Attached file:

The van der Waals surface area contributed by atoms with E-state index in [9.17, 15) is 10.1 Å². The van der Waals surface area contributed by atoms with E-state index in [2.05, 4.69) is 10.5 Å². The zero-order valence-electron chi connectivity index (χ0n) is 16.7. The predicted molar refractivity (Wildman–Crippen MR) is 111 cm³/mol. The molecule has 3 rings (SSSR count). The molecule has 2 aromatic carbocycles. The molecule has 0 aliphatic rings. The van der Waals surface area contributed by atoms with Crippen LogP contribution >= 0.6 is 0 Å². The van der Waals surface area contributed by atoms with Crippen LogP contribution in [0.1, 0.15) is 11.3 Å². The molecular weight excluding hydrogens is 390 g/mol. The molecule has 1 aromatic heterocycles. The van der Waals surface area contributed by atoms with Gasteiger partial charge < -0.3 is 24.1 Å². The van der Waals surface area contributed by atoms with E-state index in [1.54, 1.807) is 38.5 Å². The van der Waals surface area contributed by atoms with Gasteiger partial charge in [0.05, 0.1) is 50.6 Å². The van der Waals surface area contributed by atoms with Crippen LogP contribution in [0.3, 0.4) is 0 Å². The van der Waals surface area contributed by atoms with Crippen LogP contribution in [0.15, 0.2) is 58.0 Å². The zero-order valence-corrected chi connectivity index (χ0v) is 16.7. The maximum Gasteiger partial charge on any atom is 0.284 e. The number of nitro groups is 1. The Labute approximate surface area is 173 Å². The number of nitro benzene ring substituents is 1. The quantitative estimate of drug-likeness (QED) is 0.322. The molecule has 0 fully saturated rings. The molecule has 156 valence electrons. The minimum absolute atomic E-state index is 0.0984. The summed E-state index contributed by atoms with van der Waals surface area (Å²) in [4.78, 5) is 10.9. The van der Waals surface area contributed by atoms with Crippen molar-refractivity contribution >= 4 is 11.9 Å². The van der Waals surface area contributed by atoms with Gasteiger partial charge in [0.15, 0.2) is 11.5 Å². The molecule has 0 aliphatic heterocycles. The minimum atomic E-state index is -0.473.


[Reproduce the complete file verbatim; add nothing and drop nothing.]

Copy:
The van der Waals surface area contributed by atoms with E-state index in [9.17, 15) is 10.1 Å². The van der Waals surface area contributed by atoms with E-state index in [2.05, 4.69) is 10.5 Å². The zero-order valence-electron chi connectivity index (χ0n) is 16.7. The predicted molar refractivity (Wildman–Crippen MR) is 111 cm³/mol. The molecule has 3 rings (SSSR count). The molecule has 2 aromatic carbocycles. The molecule has 0 aliphatic rings. The van der Waals surface area contributed by atoms with Crippen LogP contribution >= 0.6 is 0 Å². The van der Waals surface area contributed by atoms with Crippen LogP contribution in [0.1, 0.15) is 11.3 Å². The molecular weight excluding hydrogens is 390 g/mol. The molecule has 1 aromatic heterocycles. The van der Waals surface area contributed by atoms with Gasteiger partial charge < -0.3 is 24.1 Å². The van der Waals surface area contributed by atoms with E-state index in [1.54, 1.807) is 38.5 Å². The van der Waals surface area contributed by atoms with Gasteiger partial charge in [0.05, 0.1) is 50.6 Å². The van der Waals surface area contributed by atoms with Crippen LogP contribution in [0.3, 0.4) is 0 Å². The van der Waals surface area contributed by atoms with Crippen LogP contribution in [0.15, 0.2) is 58.0 Å². The zero-order valence-corrected chi connectivity index (χ0v) is 16.7. The maximum Gasteiger partial charge on any atom is 0.284 e. The number of nitro groups is 1. The Labute approximate surface area is 173 Å². The number of nitro benzene ring substituents is 1. The quantitative estimate of drug-likeness (QED) is 0.322. The molecule has 0 fully saturated rings. The molecule has 156 valence electrons. The minimum absolute atomic E-state index is 0.0984. The summed E-state index contributed by atoms with van der Waals surface area (Å²) in [4.78, 5) is 10.9. The van der Waals surface area contributed by atoms with Crippen molar-refractivity contribution >= 4 is 11.9 Å². The van der Waals surface area contributed by atoms with Gasteiger partial charge in [0.15, 0.2) is 11.5 Å². The molecule has 0 aliphatic heterocycles. The minimum atomic E-state index is -0.473.